What’s really damning about Four Rooms is the filmmaking on display. With such a talented ensemble of directors, this movie should be bursting at the seams with creative and daring cinematic risks. Instead, it’s mostly boring fare – again, with the exception of Rodriguez’s segment – that never matches the intended heightened aura of the endeavor.
And that’s made painfully clear by the time we get to the last segment written and directed by Tarantino.
Why Endings Matter
Before Tarantino’s segment is Rodriguez’s story, “The Misbehavers.” If you can just see this tale from Four Rooms, it’s all you really need to see. Rodriguez is the only one of the assembled filmmakers who injects the movie with the sense of lively insanity it seems to be going for. It’s energetic and ridiculous in all the right ways.
Then, Tarantino is given the closing portion of the movie. Following “The Misbehavers” is a tough job and Tarantino’s segment, “The Man from Hollywood”, doesn’t have the gusto required to close things out. It’s based on the Roald Dahl story “Man from the South” but eschews the more ludicrous horror of that story for something appropriately indulgent (what else would you expect from Tarantino?).
The tale revolves around a director (played by Tarantino) who has made a bet with his friend Norman. If Norman can light his Zippo ten times in a row without failing, Norman will win Chester’s car. If Norman fails, he will have his pinky chopped off. Ted is paid to wield the hatchet. Spoiler alert: Norman fails on the first try, Ted chops off the pinky, grabs the money and leaves the hotel.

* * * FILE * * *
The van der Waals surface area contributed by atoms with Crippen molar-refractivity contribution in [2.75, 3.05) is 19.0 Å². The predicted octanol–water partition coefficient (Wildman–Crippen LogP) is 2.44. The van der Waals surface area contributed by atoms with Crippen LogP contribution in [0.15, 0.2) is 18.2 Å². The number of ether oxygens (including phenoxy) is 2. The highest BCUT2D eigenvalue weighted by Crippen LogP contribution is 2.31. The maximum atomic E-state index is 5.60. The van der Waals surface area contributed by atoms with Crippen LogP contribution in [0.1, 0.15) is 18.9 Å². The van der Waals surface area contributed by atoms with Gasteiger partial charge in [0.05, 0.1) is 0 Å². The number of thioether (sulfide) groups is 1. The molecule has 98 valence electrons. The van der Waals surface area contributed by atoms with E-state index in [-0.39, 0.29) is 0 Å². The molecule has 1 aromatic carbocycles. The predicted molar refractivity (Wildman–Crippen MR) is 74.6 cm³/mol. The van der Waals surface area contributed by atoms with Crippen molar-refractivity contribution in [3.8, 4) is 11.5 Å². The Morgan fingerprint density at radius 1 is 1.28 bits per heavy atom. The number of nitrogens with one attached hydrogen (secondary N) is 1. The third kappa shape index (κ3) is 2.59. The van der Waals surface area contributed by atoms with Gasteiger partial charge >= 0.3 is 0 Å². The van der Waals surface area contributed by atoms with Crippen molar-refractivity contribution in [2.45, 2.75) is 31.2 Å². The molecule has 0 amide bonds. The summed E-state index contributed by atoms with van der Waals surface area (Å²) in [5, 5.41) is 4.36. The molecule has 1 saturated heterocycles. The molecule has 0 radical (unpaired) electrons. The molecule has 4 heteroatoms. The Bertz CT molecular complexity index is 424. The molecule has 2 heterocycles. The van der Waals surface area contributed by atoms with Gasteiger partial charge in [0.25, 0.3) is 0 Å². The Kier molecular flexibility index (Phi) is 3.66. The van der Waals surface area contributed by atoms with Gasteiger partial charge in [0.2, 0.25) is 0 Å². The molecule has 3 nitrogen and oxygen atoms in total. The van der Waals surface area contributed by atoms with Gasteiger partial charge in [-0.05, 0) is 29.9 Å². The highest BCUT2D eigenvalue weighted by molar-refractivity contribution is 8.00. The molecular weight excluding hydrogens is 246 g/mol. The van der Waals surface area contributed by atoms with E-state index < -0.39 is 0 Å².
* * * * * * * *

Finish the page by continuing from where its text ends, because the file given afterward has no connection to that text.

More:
Tarantino’s whole idea is to build up the tension of the wager and make the joke that it all fails on the very first go. It’s not a bad idea but the build-up isn’t well-executed through the dialogue or the mood of the piece. Tarantino loves to make his characters blather on and this is the worst instance of this element to his storytelling. The segment feels like a lot of hot air, and the ending punchline doesn’t smack the way Quentin Tarantino wants it to.
Quentin Tarantino is a filmmaker that has clearly demonstrated a penchant for comedy. That’s what makes Four Rooms so disheartening. Tarantino is given a stellar lead-in with “The Misbehavers” and he fumbles the ending of the film hard. A bad ending can often cast a shadow over an entire film, and this is the worst ending Tarantino has ever written.
Is It Fair to Even Call This a Tarantino Film?
Four Rooms is unquestionably the worst Tarantino movie with Quentin as a writer/director. His solo efforts are all worthwhile and many are outright excellent. But, I’m sure there are some folks out there that will argue this isn’t the worst Quentin Tarantino movie because he’s not the sole credited writer/director.
I disagree. Tarantino has total creative control over his segment and was certainly a key part of the entire film’s process. If he was solely a credited writer like he is with True Romance or Natural Born Killers, then it wouldn’t be as pointed to call those a true Quentin Tarantino movie. But Four Rooms does have him sitting in both writer’s and director’s chair, and it means he has to take some authorship over the picture. At the very least his segment.
Four Rooms is obviously the worst Quentin Tarantino movie because you likely haven’t even seen it. There’s a reason it’s been somewhat forgotten in his film career. As the follow-up to Pulp Fiction – a similarly anthology-like story – it’s a severe downer. Even on its own terms, it’s a weak entry in the filmmaker’s canon.
There’s no doubt that Four Rooms is’ Quentin Tarantino’s worst movie, but that Robert Rodriguez segment is pretty good!